Every writer finds the question “Where do you get your ideas?”annoying, even insulting in its presupposition that the idea’s all there is to it. Shakespeare got most of HIS ideas from other writers; do you think it was the idea of it that enabled him to write, say, “Romeo and Juliet?” Or that the same idea, a couple of centuries later, guaranteed success on Broadway for “West Side Story?”
Besides, we never know where ideas come from, or how they reach us. Something blooms in the garden patch where dwelleth the unconscious mind, and it doth or doth not engage on, and when everything works it taketh root and groweth into thomething. (Sorry, I meant something.)
Of course, there are exceptions. In the summer of 1976 I was driving east across the Arizona desert with my three young daughters, who’d flown out to spend the summer with me. I had a ’68 Chevy, old enough to give trouble, although thus far it hadn’t. I stopped for gas in the middle of nowhere, and the helpful station owner kept spotting potential problems, one right after another, and…
Couple of hours later I was back behind the wheel, fuming more than the engine ever could. I fell silent, and after a few minutes I straightened up and said, “Okay.”
One of the girls asked what exactly was okay.
“That just cost us $200 I can’t afford,” I said, “and I don’t know whether the son of a bitch saved us or screwed us. But if I write the story and run it to 4000 words, and Alfred Hitchcock’s Mystery Magazines takes it and pays their princely nickel a word, at least we come out even.”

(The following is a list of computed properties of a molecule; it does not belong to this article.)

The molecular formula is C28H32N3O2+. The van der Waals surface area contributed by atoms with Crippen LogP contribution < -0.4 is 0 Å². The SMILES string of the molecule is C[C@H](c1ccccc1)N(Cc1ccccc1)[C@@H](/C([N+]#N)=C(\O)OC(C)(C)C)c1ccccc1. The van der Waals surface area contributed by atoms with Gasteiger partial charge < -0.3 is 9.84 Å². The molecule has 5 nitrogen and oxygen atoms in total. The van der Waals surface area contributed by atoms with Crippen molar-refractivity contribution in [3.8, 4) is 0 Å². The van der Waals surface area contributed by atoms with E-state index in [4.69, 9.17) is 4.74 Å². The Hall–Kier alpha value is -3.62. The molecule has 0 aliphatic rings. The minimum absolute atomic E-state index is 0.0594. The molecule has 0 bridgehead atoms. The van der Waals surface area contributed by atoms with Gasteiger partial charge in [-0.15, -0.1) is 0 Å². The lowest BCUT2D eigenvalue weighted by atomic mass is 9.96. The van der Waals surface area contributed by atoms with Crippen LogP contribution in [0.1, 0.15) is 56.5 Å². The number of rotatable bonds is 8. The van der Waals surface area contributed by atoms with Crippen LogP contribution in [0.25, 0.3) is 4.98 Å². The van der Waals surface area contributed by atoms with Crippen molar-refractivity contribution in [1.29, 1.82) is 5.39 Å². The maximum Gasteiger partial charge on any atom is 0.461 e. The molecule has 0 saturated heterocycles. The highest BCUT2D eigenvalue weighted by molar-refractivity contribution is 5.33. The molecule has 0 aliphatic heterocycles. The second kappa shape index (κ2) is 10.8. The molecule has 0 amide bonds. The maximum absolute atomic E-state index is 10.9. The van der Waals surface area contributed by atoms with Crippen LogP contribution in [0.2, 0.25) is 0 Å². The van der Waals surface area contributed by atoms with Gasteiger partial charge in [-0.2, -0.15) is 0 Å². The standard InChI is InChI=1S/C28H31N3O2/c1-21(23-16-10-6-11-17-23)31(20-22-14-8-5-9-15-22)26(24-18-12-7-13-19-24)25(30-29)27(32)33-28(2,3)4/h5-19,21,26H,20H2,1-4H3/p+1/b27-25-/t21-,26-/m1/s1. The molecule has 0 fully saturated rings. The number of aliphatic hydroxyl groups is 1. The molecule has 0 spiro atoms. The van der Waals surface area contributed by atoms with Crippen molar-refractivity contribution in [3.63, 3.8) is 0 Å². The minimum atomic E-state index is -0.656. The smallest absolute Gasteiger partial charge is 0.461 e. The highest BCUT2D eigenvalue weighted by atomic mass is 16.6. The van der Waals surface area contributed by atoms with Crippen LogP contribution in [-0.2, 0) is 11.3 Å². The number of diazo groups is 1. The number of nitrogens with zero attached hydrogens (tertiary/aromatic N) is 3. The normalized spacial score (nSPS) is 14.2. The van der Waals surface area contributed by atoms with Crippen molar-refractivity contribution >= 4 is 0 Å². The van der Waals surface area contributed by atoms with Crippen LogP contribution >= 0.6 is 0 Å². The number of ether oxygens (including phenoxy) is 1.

Which happened. I wrote it a few days later, AHMM snapped it up, and published it the following March. And then, a couple of years later, it got dramatized on TV for Roald Dahl’s Tales of the Unexpected. I figure Dahl had about as much to do with the program as Hitch did with the magazine, but who cares? That highway stop had paid off nicely.
And I still don’t know for sure if we got saved or screwed…
The foregoing is the product description for “Nothing Short of Highway Robbery,” to be found in my omnibus short story collection, Enough Rope, and recently made available as an individual short story for Kindle. If you’d like to read the story to see just what grew out of the origina idea, well, there’s a decent chance I’ll give it away one of these Orange Wednesdays. Or you can throw caution to the winds and click here, and for a mere $2.99 the story can be yours.